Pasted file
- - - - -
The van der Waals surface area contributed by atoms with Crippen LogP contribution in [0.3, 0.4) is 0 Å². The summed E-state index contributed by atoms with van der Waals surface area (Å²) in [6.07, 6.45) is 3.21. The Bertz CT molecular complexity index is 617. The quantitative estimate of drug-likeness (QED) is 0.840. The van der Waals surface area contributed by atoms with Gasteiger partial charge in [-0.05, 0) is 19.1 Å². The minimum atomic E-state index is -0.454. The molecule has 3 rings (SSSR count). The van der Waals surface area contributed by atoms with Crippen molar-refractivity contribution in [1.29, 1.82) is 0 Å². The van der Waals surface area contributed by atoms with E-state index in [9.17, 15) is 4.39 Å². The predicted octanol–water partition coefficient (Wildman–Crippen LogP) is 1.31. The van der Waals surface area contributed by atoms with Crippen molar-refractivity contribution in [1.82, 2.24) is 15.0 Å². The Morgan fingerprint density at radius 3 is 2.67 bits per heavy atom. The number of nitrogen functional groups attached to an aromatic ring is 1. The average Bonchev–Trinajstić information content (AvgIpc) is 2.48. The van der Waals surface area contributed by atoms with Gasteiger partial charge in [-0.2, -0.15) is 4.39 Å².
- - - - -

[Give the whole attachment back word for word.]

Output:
The van der Waals surface area contributed by atoms with Crippen LogP contribution in [0.3, 0.4) is 0 Å². The summed E-state index contributed by atoms with van der Waals surface area (Å²) in [6.07, 6.45) is 3.21. The Bertz CT molecular complexity index is 617. The quantitative estimate of drug-likeness (QED) is 0.840. The van der Waals surface area contributed by atoms with Gasteiger partial charge in [-0.05, 0) is 19.1 Å². The minimum atomic E-state index is -0.454. The molecule has 3 rings (SSSR count). The van der Waals surface area contributed by atoms with Crippen molar-refractivity contribution in [1.29, 1.82) is 0 Å². The van der Waals surface area contributed by atoms with E-state index in [9.17, 15) is 4.39 Å². The predicted octanol–water partition coefficient (Wildman–Crippen LogP) is 1.31. The van der Waals surface area contributed by atoms with Crippen molar-refractivity contribution in [1.82, 2.24) is 15.0 Å². The Morgan fingerprint density at radius 3 is 2.67 bits per heavy atom. The number of nitrogen functional groups attached to an aromatic ring is 1. The average Bonchev–Trinajstić information content (AvgIpc) is 2.48. The van der Waals surface area contributed by atoms with Gasteiger partial charge in [-0.2, -0.15) is 4.39 Å².